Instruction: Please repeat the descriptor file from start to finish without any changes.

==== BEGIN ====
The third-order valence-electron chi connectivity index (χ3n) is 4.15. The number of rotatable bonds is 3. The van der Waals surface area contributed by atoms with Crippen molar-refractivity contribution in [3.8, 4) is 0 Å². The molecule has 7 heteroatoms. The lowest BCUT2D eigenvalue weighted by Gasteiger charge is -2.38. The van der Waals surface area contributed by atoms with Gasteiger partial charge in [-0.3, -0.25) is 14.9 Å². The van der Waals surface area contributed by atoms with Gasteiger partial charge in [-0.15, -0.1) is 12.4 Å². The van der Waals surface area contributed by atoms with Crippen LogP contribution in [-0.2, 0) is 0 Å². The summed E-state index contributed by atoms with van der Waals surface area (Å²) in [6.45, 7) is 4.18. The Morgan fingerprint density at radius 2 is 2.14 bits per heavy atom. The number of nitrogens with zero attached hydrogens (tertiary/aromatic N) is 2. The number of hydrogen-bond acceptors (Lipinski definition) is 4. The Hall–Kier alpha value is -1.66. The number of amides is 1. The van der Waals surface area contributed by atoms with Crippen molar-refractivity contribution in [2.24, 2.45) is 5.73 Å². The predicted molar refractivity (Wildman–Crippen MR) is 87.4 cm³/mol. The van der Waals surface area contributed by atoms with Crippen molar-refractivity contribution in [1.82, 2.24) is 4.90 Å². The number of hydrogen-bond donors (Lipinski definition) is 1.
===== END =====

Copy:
The third-order valence-electron chi connectivity index (χ3n) is 4.15. The number of rotatable bonds is 3. The van der Waals surface area contributed by atoms with Crippen molar-refractivity contribution in [3.8, 4) is 0 Å². The molecule has 7 heteroatoms. The lowest BCUT2D eigenvalue weighted by Gasteiger charge is -2.38. The van der Waals surface area contributed by atoms with Gasteiger partial charge in [-0.3, -0.25) is 14.9 Å². The van der Waals surface area contributed by atoms with Gasteiger partial charge in [-0.15, -0.1) is 12.4 Å². The van der Waals surface area contributed by atoms with Crippen LogP contribution in [-0.2, 0) is 0 Å². The summed E-state index contributed by atoms with van der Waals surface area (Å²) in [6.45, 7) is 4.18. The Morgan fingerprint density at radius 2 is 2.14 bits per heavy atom. The number of nitrogens with zero attached hydrogens (tertiary/aromatic N) is 2. The number of hydrogen-bond acceptors (Lipinski definition) is 4. The Hall–Kier alpha value is -1.66. The number of amides is 1. The van der Waals surface area contributed by atoms with Crippen molar-refractivity contribution in [2.24, 2.45) is 5.73 Å². The predicted molar refractivity (Wildman–Crippen MR) is 87.4 cm³/mol. The van der Waals surface area contributed by atoms with Crippen molar-refractivity contribution in [1.82, 2.24) is 4.90 Å². The number of hydrogen-bond donors (Lipinski definition) is 1.